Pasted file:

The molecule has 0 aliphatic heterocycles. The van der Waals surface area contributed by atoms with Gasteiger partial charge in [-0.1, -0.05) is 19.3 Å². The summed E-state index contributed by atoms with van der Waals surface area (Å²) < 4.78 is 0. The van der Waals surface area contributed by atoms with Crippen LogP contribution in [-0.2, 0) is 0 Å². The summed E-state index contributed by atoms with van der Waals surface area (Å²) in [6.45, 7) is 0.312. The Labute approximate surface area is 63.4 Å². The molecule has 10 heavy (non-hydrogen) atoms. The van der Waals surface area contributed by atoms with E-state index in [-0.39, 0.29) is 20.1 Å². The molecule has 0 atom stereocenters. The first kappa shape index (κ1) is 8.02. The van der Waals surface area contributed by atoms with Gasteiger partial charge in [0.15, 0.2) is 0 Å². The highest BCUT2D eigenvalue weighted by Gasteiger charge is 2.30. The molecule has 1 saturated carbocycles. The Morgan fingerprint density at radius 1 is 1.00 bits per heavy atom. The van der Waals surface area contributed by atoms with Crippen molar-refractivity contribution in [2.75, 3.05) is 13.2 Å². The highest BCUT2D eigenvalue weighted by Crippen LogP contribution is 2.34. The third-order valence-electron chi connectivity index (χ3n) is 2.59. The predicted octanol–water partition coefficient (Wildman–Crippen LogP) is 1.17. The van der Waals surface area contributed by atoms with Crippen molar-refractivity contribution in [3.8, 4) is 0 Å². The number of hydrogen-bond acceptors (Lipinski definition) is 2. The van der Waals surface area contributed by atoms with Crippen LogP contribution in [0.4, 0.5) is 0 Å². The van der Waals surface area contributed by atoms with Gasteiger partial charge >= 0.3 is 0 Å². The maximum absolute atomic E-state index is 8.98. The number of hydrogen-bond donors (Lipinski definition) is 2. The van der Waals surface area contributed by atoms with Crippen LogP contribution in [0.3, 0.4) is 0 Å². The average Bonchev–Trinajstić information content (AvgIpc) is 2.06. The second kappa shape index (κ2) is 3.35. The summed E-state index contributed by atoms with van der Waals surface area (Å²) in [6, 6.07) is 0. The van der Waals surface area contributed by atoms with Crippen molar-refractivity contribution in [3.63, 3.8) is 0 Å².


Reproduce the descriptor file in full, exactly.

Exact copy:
The molecule has 0 aliphatic heterocycles. The van der Waals surface area contributed by atoms with Gasteiger partial charge in [-0.1, -0.05) is 19.3 Å². The summed E-state index contributed by atoms with van der Waals surface area (Å²) < 4.78 is 0. The van der Waals surface area contributed by atoms with Crippen LogP contribution in [-0.2, 0) is 0 Å². The summed E-state index contributed by atoms with van der Waals surface area (Å²) in [6.45, 7) is 0.312. The Labute approximate surface area is 63.4 Å². The molecule has 10 heavy (non-hydrogen) atoms. The van der Waals surface area contributed by atoms with E-state index in [-0.39, 0.29) is 20.1 Å². The molecule has 0 atom stereocenters. The first kappa shape index (κ1) is 8.02. The van der Waals surface area contributed by atoms with Gasteiger partial charge in [0.15, 0.2) is 0 Å². The highest BCUT2D eigenvalue weighted by Gasteiger charge is 2.30. The molecule has 1 saturated carbocycles. The Morgan fingerprint density at radius 1 is 1.00 bits per heavy atom. The van der Waals surface area contributed by atoms with Crippen molar-refractivity contribution in [2.75, 3.05) is 13.2 Å². The highest BCUT2D eigenvalue weighted by Crippen LogP contribution is 2.34. The third-order valence-electron chi connectivity index (χ3n) is 2.59. The predicted octanol–water partition coefficient (Wildman–Crippen LogP) is 1.17. The van der Waals surface area contributed by atoms with Crippen molar-refractivity contribution in [3.8, 4) is 0 Å². The number of hydrogen-bond acceptors (Lipinski definition) is 2. The van der Waals surface area contributed by atoms with Crippen LogP contribution in [0.4, 0.5) is 0 Å². The van der Waals surface area contributed by atoms with Gasteiger partial charge >= 0.3 is 0 Å². The maximum absolute atomic E-state index is 8.98. The number of hydrogen-bond donors (Lipinski definition) is 2. The van der Waals surface area contributed by atoms with Crippen LogP contribution in [0.3, 0.4) is 0 Å². The average Bonchev–Trinajstić information content (AvgIpc) is 2.06. The second kappa shape index (κ2) is 3.35. The summed E-state index contributed by atoms with van der Waals surface area (Å²) in [6, 6.07) is 0. The van der Waals surface area contributed by atoms with Crippen molar-refractivity contribution in [3.63, 3.8) is 0 Å².